The Center for American Progress, an independent nonpartisan policy institute, claimed “At the time, borrowers’ protections largely consisted of traditional limited disclosure rules, which were insufficient checks on predatory broker practices and borrower illiteracy on complex mortgage products, while traditional banking regulatory agencies…were primarily focused on structural bank safety and soundness rather than on consumer protection…In many of these cases, brokers offered loans with terms not suitable or appropriate for borrowers. Brokers maximized their transaction fees through the aggressive marketing of predatory loans that they often knew would fail.”
Better Markets estimates the 2008 subprime mortgage crisis caused upwards of $20 trillion in lost GDP. See what your fellow citizens have discovered about the potential economic foul play that might have caused the biggest financial collapse in history.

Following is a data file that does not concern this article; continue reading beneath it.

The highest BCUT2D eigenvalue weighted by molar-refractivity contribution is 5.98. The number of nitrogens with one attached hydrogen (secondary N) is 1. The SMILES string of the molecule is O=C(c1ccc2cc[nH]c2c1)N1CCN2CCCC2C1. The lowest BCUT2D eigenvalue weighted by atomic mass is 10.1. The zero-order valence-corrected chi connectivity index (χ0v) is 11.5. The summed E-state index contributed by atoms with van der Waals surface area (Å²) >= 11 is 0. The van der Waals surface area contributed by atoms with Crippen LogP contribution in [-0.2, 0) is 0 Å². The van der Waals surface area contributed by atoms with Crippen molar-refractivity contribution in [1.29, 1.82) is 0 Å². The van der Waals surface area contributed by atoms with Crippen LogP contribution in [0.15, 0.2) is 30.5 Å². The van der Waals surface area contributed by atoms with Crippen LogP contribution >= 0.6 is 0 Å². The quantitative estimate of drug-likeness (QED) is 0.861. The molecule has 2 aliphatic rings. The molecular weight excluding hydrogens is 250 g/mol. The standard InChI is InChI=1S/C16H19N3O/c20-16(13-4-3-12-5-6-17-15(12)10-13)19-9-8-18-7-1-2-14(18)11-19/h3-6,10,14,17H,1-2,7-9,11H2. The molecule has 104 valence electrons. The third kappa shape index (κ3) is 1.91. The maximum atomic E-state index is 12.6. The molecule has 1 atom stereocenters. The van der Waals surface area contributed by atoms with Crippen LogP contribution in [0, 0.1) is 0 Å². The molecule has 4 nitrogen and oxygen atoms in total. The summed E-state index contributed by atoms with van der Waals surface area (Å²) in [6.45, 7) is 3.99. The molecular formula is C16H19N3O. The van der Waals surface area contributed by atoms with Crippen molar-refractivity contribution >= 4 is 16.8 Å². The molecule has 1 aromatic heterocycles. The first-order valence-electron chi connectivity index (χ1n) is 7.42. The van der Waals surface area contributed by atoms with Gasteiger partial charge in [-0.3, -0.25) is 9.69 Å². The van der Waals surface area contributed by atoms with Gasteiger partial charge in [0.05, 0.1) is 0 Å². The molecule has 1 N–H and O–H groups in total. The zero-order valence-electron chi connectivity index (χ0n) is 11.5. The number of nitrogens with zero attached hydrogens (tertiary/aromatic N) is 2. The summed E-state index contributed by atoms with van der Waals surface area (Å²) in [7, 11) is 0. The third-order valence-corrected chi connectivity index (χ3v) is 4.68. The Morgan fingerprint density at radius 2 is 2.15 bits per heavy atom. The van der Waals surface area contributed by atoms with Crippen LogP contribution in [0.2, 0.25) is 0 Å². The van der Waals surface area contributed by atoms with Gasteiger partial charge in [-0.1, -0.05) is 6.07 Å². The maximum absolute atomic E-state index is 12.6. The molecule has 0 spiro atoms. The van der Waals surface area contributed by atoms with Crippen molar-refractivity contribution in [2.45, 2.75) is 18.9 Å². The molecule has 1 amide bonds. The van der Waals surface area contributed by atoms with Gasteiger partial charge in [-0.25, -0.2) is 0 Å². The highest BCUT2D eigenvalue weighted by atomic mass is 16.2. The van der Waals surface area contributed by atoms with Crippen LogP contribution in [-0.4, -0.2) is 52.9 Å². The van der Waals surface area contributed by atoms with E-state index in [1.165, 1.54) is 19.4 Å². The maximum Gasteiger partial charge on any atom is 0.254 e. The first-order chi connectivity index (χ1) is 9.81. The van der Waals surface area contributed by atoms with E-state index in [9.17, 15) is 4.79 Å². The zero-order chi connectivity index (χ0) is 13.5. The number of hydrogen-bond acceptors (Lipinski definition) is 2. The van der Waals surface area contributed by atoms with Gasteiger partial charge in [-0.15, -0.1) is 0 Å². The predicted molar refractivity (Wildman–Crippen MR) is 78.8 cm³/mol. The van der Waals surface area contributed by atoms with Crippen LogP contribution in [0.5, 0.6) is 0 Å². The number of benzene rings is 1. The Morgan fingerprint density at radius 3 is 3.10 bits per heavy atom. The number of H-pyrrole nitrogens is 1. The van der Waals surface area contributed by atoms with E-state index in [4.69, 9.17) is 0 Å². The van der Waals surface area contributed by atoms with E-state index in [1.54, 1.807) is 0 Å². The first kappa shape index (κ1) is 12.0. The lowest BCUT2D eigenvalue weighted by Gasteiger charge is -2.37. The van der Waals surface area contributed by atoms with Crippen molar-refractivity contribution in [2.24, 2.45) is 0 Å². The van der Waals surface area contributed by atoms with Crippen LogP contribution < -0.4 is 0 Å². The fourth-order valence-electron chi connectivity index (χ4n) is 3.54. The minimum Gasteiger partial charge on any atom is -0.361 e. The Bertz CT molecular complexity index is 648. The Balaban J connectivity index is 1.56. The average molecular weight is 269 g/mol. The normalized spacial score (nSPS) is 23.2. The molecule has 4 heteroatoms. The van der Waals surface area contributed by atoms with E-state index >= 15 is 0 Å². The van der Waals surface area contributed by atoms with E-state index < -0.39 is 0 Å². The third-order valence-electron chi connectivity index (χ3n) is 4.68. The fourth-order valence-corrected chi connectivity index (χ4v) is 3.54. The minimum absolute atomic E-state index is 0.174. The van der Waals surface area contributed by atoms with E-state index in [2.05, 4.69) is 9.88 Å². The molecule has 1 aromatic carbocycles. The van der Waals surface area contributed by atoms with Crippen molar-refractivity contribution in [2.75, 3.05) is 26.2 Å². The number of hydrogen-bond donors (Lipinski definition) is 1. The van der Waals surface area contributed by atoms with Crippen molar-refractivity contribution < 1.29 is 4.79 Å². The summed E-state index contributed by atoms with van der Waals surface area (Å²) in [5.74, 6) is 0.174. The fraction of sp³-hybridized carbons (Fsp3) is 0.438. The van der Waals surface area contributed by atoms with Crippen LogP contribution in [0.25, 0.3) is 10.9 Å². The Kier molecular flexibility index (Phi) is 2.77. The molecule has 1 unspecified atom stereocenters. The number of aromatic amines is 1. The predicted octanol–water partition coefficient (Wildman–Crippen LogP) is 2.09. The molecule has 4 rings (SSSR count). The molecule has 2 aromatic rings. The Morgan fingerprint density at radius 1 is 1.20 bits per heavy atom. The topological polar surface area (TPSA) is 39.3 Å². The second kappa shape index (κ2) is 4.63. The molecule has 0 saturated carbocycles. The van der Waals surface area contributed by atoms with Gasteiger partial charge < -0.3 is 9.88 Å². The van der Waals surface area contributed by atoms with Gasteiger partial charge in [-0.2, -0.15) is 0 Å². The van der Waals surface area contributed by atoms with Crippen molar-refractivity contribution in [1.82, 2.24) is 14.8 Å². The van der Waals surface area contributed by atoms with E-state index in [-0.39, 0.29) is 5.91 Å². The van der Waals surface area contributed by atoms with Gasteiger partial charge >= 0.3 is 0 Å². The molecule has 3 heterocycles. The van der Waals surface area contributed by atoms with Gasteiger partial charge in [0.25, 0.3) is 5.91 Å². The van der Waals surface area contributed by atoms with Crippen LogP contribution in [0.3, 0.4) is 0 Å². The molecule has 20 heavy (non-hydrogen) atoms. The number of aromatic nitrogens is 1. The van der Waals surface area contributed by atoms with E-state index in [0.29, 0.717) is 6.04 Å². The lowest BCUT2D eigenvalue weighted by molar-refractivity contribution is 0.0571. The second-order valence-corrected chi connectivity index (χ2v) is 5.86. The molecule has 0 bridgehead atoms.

Have you Lost Money due to Manipulation in Futures Contracts?
Swaps play a major part in the global financial economy today. They allow parties to strike deals and achieve their business/investment goals. Their significance makes proper regulation and oversight all the more important.
As illustrated by the role of CDSs in the 2008 financial crisis, irresponsible and sometimes even corrupt financial players can build too much leverage through swaps. Couple that with the lack of standardization with these financial instruments and you have a recipe for disaster. Retirements, investments, savings, job opportunities all took a hit due to the crisis. Some bankers profited from the disaster they’d allegedly caused.